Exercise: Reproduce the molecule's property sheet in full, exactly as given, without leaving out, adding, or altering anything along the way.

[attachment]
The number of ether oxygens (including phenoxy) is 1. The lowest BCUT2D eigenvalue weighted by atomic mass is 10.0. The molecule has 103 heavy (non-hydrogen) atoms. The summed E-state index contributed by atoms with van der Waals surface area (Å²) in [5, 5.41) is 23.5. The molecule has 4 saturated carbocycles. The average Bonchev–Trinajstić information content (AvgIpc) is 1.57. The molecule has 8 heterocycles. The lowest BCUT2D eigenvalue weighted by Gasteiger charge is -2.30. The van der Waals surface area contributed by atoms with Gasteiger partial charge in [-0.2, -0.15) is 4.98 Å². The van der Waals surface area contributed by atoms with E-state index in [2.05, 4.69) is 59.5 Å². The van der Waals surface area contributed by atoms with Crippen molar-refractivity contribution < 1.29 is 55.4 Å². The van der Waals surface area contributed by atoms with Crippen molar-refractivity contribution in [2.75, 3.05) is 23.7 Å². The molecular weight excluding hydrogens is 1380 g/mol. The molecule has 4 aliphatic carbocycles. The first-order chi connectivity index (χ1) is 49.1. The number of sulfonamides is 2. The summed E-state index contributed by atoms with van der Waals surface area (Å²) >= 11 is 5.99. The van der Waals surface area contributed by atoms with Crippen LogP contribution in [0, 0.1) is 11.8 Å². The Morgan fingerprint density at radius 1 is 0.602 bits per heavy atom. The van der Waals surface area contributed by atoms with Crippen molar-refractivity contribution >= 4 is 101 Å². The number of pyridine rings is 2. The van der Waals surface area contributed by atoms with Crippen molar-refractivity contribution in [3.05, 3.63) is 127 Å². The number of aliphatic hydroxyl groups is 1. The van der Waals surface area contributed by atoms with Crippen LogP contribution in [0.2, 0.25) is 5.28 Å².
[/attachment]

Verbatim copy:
The number of ether oxygens (including phenoxy) is 1. The lowest BCUT2D eigenvalue weighted by atomic mass is 10.0. The molecule has 103 heavy (non-hydrogen) atoms. The summed E-state index contributed by atoms with van der Waals surface area (Å²) in [5, 5.41) is 23.5. The molecule has 4 saturated carbocycles. The average Bonchev–Trinajstić information content (AvgIpc) is 1.57. The molecule has 8 heterocycles. The lowest BCUT2D eigenvalue weighted by Gasteiger charge is -2.30. The van der Waals surface area contributed by atoms with Gasteiger partial charge in [-0.2, -0.15) is 4.98 Å². The van der Waals surface area contributed by atoms with E-state index in [2.05, 4.69) is 59.5 Å². The van der Waals surface area contributed by atoms with Crippen molar-refractivity contribution < 1.29 is 55.4 Å². The van der Waals surface area contributed by atoms with Crippen molar-refractivity contribution in [2.75, 3.05) is 23.7 Å². The molecular weight excluding hydrogens is 1380 g/mol. The molecule has 4 aliphatic carbocycles. The first-order chi connectivity index (χ1) is 49.1. The number of sulfonamides is 2. The summed E-state index contributed by atoms with van der Waals surface area (Å²) >= 11 is 5.99. The van der Waals surface area contributed by atoms with Crippen LogP contribution in [0, 0.1) is 11.8 Å². The Morgan fingerprint density at radius 1 is 0.602 bits per heavy atom. The van der Waals surface area contributed by atoms with Crippen molar-refractivity contribution >= 4 is 101 Å². The number of pyridine rings is 2. The van der Waals surface area contributed by atoms with Crippen molar-refractivity contribution in [3.05, 3.63) is 127 Å². The number of aliphatic hydroxyl groups is 1. The van der Waals surface area contributed by atoms with Crippen LogP contribution in [0.2, 0.25) is 5.28 Å².